May 25, 2017
Day 11: Merrick Ekins, Queensland Museum
In our beam trawls we have found some fantastic carnivorous sponges: micro predators only five to 15 centimetres long.
Sponges are very cool animals. Firstly they are silicon based, so they have amazing pure silicon (glass) spicules ranging from the microscopic (see picture) to ones up to a metre long. Secondly, sponge cells are totipotent, that is, each cell can behave like a stem cell and go on to become any other type of cell that is required. In the case of the carnivorous sponges, the new cell can migrate to the prey and individually digest little crustaceans.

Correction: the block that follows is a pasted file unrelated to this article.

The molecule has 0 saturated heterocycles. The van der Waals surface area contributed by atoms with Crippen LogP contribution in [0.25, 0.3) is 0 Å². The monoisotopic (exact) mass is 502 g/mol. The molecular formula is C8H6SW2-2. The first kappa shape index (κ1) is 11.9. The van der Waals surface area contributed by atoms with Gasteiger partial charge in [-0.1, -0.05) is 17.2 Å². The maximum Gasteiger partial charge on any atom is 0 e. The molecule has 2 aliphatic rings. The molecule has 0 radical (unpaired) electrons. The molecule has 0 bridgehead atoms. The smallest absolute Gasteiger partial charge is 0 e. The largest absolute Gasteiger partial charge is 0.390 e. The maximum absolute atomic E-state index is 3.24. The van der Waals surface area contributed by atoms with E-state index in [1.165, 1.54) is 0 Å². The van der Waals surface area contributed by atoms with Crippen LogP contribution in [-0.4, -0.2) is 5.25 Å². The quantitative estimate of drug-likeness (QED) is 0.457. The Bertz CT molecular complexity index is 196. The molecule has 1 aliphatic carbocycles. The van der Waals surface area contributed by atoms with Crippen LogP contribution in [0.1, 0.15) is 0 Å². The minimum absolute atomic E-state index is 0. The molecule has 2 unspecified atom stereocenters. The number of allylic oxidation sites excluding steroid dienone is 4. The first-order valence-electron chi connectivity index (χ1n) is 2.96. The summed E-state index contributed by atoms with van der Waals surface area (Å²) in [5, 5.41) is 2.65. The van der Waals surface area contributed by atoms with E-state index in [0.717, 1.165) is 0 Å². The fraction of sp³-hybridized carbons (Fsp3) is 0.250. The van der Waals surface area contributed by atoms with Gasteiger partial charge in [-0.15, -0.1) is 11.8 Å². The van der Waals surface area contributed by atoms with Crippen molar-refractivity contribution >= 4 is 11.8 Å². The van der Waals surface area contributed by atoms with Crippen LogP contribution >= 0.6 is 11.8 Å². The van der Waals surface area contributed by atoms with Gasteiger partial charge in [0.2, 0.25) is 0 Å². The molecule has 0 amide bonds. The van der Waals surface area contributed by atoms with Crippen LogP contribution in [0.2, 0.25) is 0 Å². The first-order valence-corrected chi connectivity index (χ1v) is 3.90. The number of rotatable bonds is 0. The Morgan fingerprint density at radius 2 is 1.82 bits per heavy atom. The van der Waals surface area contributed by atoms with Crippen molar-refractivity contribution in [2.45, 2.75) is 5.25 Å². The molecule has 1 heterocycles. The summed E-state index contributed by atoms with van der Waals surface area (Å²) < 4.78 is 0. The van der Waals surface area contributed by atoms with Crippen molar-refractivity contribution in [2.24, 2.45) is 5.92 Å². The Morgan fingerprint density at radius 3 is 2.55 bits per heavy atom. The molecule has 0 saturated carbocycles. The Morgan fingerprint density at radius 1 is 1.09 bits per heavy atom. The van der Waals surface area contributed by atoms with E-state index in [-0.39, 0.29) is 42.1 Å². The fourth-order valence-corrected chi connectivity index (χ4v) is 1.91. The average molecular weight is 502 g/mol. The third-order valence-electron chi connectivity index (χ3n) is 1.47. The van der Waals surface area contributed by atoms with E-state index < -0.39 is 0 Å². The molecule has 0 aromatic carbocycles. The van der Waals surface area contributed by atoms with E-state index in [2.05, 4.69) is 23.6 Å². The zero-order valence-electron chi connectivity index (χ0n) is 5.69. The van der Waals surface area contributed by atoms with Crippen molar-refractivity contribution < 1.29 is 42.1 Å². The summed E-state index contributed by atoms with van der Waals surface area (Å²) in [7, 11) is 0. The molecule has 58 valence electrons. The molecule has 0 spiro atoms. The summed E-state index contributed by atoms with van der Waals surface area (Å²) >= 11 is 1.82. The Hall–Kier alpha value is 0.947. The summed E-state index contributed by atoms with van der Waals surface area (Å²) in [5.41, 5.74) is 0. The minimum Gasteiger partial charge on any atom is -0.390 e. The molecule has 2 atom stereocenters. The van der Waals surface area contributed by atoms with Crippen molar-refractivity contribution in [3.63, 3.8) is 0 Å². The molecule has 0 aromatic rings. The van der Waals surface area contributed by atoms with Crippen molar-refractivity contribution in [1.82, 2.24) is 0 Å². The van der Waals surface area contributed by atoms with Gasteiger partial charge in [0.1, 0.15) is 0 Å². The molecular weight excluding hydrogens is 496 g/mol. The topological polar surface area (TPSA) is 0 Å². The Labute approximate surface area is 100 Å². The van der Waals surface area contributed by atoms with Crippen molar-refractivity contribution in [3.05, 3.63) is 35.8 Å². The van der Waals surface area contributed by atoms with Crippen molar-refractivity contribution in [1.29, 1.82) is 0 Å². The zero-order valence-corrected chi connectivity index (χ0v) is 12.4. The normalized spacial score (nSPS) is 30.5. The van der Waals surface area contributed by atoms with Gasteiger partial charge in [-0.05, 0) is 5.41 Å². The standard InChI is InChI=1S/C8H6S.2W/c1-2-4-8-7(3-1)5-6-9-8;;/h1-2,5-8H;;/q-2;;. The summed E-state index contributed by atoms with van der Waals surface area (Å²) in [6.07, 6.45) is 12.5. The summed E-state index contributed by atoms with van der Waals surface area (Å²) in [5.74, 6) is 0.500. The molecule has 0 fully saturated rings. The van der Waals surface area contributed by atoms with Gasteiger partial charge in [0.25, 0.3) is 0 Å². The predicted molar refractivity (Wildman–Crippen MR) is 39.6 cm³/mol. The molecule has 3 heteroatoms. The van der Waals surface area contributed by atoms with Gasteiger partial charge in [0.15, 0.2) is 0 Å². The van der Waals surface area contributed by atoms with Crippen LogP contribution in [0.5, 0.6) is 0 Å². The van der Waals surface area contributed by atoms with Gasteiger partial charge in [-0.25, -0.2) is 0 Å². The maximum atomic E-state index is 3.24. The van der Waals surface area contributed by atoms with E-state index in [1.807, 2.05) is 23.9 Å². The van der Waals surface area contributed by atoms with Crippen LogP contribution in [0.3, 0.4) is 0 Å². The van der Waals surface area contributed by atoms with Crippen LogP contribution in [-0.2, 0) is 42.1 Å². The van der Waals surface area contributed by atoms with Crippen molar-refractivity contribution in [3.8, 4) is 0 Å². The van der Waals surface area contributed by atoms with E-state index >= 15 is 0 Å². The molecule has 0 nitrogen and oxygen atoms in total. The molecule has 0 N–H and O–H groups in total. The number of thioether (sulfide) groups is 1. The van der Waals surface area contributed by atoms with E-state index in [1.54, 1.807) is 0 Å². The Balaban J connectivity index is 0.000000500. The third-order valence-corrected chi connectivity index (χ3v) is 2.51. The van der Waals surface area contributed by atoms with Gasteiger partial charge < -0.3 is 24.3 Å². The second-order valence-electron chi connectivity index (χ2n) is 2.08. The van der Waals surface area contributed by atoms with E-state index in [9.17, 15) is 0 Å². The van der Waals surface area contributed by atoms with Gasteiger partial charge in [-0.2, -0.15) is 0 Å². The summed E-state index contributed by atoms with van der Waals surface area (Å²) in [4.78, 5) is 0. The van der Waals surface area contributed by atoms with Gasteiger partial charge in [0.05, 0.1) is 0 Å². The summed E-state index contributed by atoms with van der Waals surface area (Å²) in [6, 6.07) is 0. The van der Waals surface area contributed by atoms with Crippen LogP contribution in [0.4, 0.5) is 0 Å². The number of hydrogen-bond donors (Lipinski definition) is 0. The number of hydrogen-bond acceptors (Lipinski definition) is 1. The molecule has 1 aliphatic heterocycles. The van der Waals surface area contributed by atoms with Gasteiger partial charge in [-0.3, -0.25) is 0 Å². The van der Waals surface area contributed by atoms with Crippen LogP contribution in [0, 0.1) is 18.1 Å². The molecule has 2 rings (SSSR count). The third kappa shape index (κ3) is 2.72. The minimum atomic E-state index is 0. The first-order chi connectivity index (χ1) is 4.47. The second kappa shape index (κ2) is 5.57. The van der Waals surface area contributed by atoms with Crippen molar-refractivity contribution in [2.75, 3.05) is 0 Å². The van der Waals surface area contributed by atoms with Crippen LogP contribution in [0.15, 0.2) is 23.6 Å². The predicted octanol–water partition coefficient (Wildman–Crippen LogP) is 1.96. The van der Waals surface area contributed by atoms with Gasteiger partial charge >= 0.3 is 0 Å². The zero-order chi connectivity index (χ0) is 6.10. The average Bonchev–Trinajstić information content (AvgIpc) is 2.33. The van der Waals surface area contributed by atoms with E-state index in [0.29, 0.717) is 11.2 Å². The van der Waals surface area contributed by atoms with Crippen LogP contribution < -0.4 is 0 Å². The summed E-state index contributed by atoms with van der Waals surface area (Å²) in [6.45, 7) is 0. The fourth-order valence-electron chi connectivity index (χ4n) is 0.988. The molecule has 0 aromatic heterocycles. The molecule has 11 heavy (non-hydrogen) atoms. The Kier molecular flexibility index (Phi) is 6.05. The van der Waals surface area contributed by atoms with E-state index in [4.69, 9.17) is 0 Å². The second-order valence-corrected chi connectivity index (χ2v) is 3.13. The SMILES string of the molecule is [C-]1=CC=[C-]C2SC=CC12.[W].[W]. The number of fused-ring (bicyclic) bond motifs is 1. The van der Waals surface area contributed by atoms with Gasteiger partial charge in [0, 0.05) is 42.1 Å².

We have collected species of Abyssocladia, sponges that resemble a bottlebrush, and Cladorhiza, which resemble parasols. These types of sponges have been reported previously to be carnivorous as they tend to get small crustaceans hooked on their Velcro-like spines to be slowly digested in-situ. This technique differs from most deep-sea sponges, which feed on bacteria and other single-celled organisms filtered from passing currents.
I need to examine the spicules of these specimens to see if I can identify them, but first I will have a look under the dissection microscope to see whether their spicules have snared any prey.
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